It’s 2011 and I and many of my friends posted the “what I read in 2010” lists on facebooks, blogs and other forms of social media. These are great because they provide insight into people’s interests, but also the influences which shape the way they think. And they give ideas for newer books to peruse this year!

I logged somewhere in the mid-40s for total books read last year. When I reviewed the list, I was both satisfied and dissatisfied. First, there was not enough fiction on my list. To my shame, I read one novel, a ghetto pastoral called The Breadgivers, which is a classic. Second, a lot of my theological reading was either general or rereads. I need to change that. The most satisfying portion of my reading list was the fact that I did read more than ministry-related works. Now, since I love history, most of those books were related to that field, which is a deficiency, I admit.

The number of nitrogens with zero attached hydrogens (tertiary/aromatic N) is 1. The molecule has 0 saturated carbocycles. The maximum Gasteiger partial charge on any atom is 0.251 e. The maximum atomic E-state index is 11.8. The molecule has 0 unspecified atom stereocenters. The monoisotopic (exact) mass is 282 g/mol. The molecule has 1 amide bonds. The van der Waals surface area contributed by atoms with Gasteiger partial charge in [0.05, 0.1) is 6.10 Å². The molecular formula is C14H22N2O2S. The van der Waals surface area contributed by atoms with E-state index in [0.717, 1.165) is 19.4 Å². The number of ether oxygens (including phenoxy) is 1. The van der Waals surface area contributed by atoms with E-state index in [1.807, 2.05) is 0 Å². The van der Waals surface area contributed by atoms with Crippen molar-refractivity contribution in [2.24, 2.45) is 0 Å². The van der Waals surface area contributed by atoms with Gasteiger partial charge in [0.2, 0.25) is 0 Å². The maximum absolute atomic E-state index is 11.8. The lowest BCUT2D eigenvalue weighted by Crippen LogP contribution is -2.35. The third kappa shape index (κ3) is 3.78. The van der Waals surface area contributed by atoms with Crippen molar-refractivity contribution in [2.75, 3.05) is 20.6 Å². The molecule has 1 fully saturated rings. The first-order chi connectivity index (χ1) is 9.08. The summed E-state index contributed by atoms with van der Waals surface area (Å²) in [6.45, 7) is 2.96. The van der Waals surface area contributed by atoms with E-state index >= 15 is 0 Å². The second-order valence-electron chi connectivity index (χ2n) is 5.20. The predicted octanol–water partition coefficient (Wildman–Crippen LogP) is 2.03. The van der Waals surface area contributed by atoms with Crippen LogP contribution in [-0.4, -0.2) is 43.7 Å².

One way pastors, and anyone for that matter, get out of touch with our people or culture is by limiting reading only to the theological. A good way to supplement that is to read outside the P&R or IVP catalog and “one click” a few other books on amazon that may interest us. We can learn a lot about the human condition and, I believe, have a greater burden for the Kingdom.

What did you read this year? My list is over at facebook.
My top two suggestions from 2010 are: Just War as Christian Discipleship: Recentering the Tradition in the Church Rather than the State by Daniel Bell and Inventing Human Rights by Lynn Hunt.